MiRider One review
MiRider is a relatively new UK-based company which currently sells just one electric bike model, the MiRider One.
This is the second-generation 2020 model which has had a few tweaks and upgrades such as a telescopic seat post and handlebar stem. These make it possible for taller riders to cycle comfortably, but it is also great for shorter people too.
It comes in orange, white or grey, so you can choose how conspicuous you want to be.
The One is designed to be a city bike, folding up small for public transport or popping in your car’s boot. It measures 770x430x680mm when folded, and weighs just under 19kg with all the accessories fitted.
They include the mudguards, front LED light, rear reflector, kick stand and stabiliser wheel. The latter is located under the middle of the frame so the bike can rest on it and be wheeled along (in a wobbly sort of way) when the bike is folded.
Folding and unfolding takes less than a minute and useful magnets help to hold the wheels together when folded.
At 16in, the wheels are a bit smaller than the 20in rims on the GoCycle GX, but there is a rear shock which soaks up the worst of the bumps. Still, I did find myself looking further down the road than usual to navigate around any potholes, drain covers or bumps which make their presence known on the MiRider.
In common with quite a few folding electric bikes, the One has a single-speed drive so there are no gears to worry about. And this is absolutely fine so long as there’s battery power available. Once that’s gone, you’ll be able to continue cycling until you encounter an uphill stretch, at which point you’ll no doubt be forced to get off and push since the ratio requires too much effort from your legs.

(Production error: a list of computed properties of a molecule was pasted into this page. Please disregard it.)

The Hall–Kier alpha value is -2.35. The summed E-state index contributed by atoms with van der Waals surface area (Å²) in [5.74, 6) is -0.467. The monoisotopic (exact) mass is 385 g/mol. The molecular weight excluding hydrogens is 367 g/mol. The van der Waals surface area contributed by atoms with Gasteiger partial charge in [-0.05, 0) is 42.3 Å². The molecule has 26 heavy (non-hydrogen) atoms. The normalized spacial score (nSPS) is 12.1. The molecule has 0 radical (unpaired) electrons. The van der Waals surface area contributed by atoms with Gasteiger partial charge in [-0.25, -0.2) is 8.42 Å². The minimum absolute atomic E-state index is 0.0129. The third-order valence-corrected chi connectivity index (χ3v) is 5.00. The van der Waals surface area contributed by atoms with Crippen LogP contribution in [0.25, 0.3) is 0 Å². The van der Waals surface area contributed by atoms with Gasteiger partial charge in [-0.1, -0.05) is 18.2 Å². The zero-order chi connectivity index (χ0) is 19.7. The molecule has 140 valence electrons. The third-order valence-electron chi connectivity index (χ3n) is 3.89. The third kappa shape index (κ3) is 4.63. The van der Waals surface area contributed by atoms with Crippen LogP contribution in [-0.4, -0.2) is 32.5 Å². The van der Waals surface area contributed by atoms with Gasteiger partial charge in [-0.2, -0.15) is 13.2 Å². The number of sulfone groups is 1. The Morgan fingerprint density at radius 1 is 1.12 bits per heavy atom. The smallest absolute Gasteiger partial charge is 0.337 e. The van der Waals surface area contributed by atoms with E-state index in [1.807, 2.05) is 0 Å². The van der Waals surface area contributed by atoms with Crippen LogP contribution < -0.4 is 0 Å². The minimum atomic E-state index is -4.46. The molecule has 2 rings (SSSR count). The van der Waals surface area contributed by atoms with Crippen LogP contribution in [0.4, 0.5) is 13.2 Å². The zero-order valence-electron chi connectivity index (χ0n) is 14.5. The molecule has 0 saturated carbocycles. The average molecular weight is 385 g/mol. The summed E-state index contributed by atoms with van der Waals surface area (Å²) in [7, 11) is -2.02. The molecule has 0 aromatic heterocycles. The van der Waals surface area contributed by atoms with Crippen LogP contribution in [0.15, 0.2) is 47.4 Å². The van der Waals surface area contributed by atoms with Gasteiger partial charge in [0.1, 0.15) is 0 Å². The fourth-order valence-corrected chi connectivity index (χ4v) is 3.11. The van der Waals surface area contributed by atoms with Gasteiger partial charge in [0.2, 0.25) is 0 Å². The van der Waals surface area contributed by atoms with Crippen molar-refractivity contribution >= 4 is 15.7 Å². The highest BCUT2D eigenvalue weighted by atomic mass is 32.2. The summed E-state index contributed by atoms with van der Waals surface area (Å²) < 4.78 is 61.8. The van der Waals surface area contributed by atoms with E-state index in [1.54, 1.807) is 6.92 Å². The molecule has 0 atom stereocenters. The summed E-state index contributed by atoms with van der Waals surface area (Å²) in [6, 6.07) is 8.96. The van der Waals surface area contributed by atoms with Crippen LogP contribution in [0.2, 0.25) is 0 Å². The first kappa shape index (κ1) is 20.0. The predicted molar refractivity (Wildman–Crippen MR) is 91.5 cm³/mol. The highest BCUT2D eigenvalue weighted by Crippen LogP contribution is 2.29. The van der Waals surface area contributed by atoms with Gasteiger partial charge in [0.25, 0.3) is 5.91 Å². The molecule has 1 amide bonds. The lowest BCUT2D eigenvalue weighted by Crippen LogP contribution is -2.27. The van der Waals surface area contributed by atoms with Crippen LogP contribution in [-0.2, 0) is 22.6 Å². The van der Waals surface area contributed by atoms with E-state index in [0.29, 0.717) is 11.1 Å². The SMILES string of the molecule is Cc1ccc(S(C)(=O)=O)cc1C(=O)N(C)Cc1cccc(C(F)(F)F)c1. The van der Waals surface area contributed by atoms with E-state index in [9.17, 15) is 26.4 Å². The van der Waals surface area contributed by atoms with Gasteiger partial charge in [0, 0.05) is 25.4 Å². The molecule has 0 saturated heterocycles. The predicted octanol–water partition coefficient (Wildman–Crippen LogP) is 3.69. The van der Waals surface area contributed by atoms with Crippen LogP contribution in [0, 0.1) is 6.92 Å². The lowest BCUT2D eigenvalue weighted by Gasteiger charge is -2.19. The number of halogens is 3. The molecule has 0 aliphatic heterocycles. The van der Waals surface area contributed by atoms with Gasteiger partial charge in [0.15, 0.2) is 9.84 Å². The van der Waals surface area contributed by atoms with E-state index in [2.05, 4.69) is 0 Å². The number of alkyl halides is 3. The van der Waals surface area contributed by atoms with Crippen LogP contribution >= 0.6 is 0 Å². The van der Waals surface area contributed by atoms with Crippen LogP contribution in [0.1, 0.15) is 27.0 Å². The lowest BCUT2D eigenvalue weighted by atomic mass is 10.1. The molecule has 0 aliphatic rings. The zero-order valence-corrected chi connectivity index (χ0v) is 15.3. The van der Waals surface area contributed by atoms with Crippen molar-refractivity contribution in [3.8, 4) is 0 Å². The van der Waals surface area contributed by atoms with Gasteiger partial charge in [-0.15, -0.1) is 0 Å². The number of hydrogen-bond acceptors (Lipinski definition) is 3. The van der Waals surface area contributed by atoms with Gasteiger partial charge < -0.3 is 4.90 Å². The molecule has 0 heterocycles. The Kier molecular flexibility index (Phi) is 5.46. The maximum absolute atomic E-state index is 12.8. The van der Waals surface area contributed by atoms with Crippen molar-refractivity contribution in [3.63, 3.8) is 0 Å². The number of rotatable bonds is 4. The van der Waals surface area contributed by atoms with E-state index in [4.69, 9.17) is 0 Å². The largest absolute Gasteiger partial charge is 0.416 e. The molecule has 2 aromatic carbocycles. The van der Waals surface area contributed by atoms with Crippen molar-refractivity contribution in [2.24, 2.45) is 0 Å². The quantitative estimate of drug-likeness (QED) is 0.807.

However, this isn’t aimed at those who want to go touring: it’s for a 5-10 mile commute. MiRider says that you can get up to 30 miles from the 5.2Ah LG battery and that if you really want to you can buy a spare for £200. They weigh only 1.2kg, so you can pop it in a rucksack or even onto the optional rear luggage carrier.
There are five power modes available ranging from almost no assistance up to the motor’s maximum power. Full power is great fun to use, and you’ll likely spend your first few rides honing around in mode 5, surprising a few car drivers at traffic lights with your 0-15.5mph time.
It will slash miles off the possible range, however, and you might only get 15 miles out of the battery if your route is particularly hilly. However, use a lower power mode and some muscle power and 30 miles is certainly realistic.
On the right is a throttle, except unlike the (illegal in the UK) bikes you can buy from China, this will bring the bike up to walking pace to assist hill starts, and will then act like the boost button on the VanMoof S3 if you’re pedalling and going slower than 15.5mph.
The KT torque simulation sine wave controller, to give it its full name, does a great job at delivering power smoothly despite the cadence sensor rather than the more expensive torque sensor. There’s none of the horrible – and frankly dangerous – surge that you get with some electric bikes. It also fades out nicely when you reach the 15.5mph / 25km/h limit, but the gearing means it’s only really possible to achieve 17-18mph beyond which the cadence becomes silly and your legs won’t be able to keep up.